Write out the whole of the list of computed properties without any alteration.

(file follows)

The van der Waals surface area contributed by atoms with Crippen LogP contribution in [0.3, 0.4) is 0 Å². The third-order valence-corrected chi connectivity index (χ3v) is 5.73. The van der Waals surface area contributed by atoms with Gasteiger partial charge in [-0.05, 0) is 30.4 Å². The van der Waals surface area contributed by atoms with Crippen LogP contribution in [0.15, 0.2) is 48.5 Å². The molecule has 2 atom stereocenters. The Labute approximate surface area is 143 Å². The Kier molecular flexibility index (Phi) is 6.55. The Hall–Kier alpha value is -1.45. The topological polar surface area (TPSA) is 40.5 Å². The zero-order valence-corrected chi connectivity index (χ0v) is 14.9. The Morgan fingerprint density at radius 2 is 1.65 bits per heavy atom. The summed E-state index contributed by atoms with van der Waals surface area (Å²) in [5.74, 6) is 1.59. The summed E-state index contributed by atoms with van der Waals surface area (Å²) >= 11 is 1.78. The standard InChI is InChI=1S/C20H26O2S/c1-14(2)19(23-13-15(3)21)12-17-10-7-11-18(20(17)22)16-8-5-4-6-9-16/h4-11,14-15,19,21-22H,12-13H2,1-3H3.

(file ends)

The van der Waals surface area contributed by atoms with Crippen LogP contribution in [0.3, 0.4) is 0 Å². The third-order valence-corrected chi connectivity index (χ3v) is 5.73. The van der Waals surface area contributed by atoms with Gasteiger partial charge in [-0.05, 0) is 30.4 Å². The van der Waals surface area contributed by atoms with Crippen LogP contribution in [0.15, 0.2) is 48.5 Å². The molecule has 2 atom stereocenters. The Labute approximate surface area is 143 Å². The Kier molecular flexibility index (Phi) is 6.55. The Hall–Kier alpha value is -1.45. The topological polar surface area (TPSA) is 40.5 Å². The zero-order valence-corrected chi connectivity index (χ0v) is 14.9. The Morgan fingerprint density at radius 2 is 1.65 bits per heavy atom. The summed E-state index contributed by atoms with van der Waals surface area (Å²) in [5.74, 6) is 1.59. The summed E-state index contributed by atoms with van der Waals surface area (Å²) >= 11 is 1.78. The standard InChI is InChI=1S/C20H26O2S/c1-14(2)19(23-13-15(3)21)12-17-10-7-11-18(20(17)22)16-8-5-4-6-9-16/h4-11,14-15,19,21-22H,12-13H2,1-3H3.